Pōhiri for new students are held in the Hall or out front of Te Pūwhāriki at 9.30am on the first day of each term. For tamariki entering our Kura during the term, please ensure that you have communicated the date with the Pouako, the Pouarataki and the Office staff. Please note that ALL necessary paperwork must be returned before starting and Restriction Levels (Traffic Light system 2021) will apply.
Most of our tamariki are learning Te Reo Māori as their second language. However, we aim for the highest level of Reo Māori immersion for Te Pūwhāriki. Their progress is enhanced if they have support at home from someone who is able to help them with Te Reo Māori. This is extremely important and a key consideration for enrolment into Te Pūwhāriki. Tangihanga is also a key component of our Māori values. Therefore all tamariki or tuākana may be asked to attend tangihanga where possible from to time to time, at the discretion of the Pouarataki. However, for the “Nehu day” (the day of the burial) only tuākana will attend. Blanket permission slips are included in this pack to allow for our Kura to attend all relevant kaupapa, such as tangihanga and wānanga within our local proximity.
We appreciate and encourage parents/guardians to actively support fundraising, noho marae, education outside the classroom, kapahaka and any other trips and activities at our Kura.
Information regarding school uniforms and stationery can be found in the enrolment pack, school website or from the school office.
Ngā manaakitanga e te Iwi
He kōrero āpitihanga
Explanation of the Tohu
(Ratified by the Board of Trustees 8.12.2014)
Harakeke and Raranga
The Raranga backdrop is a simplistic, geometric impression of moving forward or moving ahead.
Light yellow greens are not only warm colours but are also vibrant, I feel these elements together are nurturing and a new beginning for our Tamariki.
The subtle red gradients symbolise the root of the Harakeke, this also could represent the foundation or beginning of growth as our Tamariki begin their journey.
The red can also represent the Papaka as the tip of the vertical Raranga symbolises the ridged shell of this mud crab.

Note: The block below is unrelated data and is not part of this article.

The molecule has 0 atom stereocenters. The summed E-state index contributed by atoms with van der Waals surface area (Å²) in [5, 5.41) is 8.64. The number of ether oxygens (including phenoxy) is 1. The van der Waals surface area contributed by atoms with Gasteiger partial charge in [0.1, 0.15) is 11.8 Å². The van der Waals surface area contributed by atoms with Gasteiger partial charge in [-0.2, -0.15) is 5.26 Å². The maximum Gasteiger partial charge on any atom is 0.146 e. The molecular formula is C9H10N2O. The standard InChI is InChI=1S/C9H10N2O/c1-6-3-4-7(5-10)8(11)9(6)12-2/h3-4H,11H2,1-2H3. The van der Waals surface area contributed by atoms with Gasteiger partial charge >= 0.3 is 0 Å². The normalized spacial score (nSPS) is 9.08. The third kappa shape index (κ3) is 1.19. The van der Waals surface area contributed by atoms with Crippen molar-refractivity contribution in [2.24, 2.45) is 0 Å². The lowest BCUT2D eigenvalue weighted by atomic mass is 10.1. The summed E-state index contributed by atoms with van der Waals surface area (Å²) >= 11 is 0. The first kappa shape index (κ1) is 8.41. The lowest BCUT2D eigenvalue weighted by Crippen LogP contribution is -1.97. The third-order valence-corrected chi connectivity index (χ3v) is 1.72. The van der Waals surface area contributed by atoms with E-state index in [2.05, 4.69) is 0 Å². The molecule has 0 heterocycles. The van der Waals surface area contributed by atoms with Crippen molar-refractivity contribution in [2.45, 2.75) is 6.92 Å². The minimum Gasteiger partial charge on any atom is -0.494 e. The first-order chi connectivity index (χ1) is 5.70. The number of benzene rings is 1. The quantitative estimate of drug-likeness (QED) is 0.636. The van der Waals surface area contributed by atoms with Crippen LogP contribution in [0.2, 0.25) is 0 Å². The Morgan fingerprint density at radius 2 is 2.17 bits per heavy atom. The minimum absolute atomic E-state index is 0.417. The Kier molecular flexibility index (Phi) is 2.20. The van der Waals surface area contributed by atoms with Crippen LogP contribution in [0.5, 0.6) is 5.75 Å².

The dark greens we all know is the mature colour of the Flax. This colour is bordering the edges or the tips of the Flaxbush and the Raranga and ultimately reaches out to the main text (Te Pūwhāriki) as our Tamariki learning experience matures and continues.
As the flaxbush anchors itself to the base of the Raranga it also adds itself to the Tui which also feed of the on the stem berries of the flaxbush.
The Raranga backdrop not only represents the interweaving, of our sense of belonging but also signifies the beginning of knowledge and understanding our Tamariki vibrant minds will be enriched.
This prominent element is centered and gazes forward with pride as it looks upon the Pūwhāriki unit unifying confidence and knowledge.
The colours were simple as the Tui contrasts well with the lighter surrounding colours by strengthening and balancing the entire design.
This beautiful flower yellow at its best is also symbolic to the region as this symbolises its blossoming nature with skills and knowledge our Tamariki can apply to everyday life.
‘Te Pūwhāriki, Ki Te ao Tūroa’
Te Pūwhāriki name itself depicts the stands of flax bushes or Pa Harakeke as a vibrant living community shared with many of nature’s gifts such as the tui and kowhai. It is also the original name of the land on which the current school stands. The communal scenario acknowledges the many whanau who resided in and around the Maungatapu area.
The Ao Tūroa or natural environment allows us to incorporate those elements in nature that we identify and familiarise ourselves with.
The whale of tohorā and the papaka or crab are recounted in local tribal pūrakau (legends) and pepeha (tribal sayings) of those many hapu and iwi of the Tahuna o Rangataua (Rangataua Estuary).
These natural elements are symbols which have also been captured in the front outside whakaairo (carvings) at the Maungatapu Schools’ own Whare Wānanga (learning house) which is named Rangiātea.
This whare itself is named in remembrance of an ancient Pacific (Te Moana nui a kiwa) homeland in honour of our tipuna who settled this area.